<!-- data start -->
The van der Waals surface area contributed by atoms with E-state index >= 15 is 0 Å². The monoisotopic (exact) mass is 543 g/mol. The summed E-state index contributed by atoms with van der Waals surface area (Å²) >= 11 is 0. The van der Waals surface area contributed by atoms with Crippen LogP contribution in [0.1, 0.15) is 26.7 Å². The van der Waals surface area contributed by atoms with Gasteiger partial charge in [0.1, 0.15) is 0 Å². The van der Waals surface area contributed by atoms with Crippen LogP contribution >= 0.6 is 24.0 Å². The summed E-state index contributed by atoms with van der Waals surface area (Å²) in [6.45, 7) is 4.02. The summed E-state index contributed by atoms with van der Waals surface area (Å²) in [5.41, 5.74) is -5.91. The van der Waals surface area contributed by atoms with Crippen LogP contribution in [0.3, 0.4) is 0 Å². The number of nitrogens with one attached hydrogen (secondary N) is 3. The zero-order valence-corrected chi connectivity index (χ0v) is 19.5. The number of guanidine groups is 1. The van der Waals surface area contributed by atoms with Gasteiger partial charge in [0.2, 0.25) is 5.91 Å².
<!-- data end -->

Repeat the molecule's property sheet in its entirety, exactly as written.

The van der Waals surface area contributed by atoms with E-state index >= 15 is 0 Å². The monoisotopic (exact) mass is 543 g/mol. The summed E-state index contributed by atoms with van der Waals surface area (Å²) >= 11 is 0. The van der Waals surface area contributed by atoms with Crippen LogP contribution in [0.1, 0.15) is 26.7 Å². The van der Waals surface area contributed by atoms with Gasteiger partial charge in [0.1, 0.15) is 0 Å². The van der Waals surface area contributed by atoms with Crippen LogP contribution >= 0.6 is 24.0 Å². The summed E-state index contributed by atoms with van der Waals surface area (Å²) in [6.45, 7) is 4.02. The summed E-state index contributed by atoms with van der Waals surface area (Å²) in [5.41, 5.74) is -5.91. The van der Waals surface area contributed by atoms with Crippen LogP contribution in [0.3, 0.4) is 0 Å². The number of nitrogens with one attached hydrogen (secondary N) is 3. The zero-order valence-corrected chi connectivity index (χ0v) is 19.5. The number of guanidine groups is 1. The van der Waals surface area contributed by atoms with Gasteiger partial charge in [0.2, 0.25) is 5.91 Å².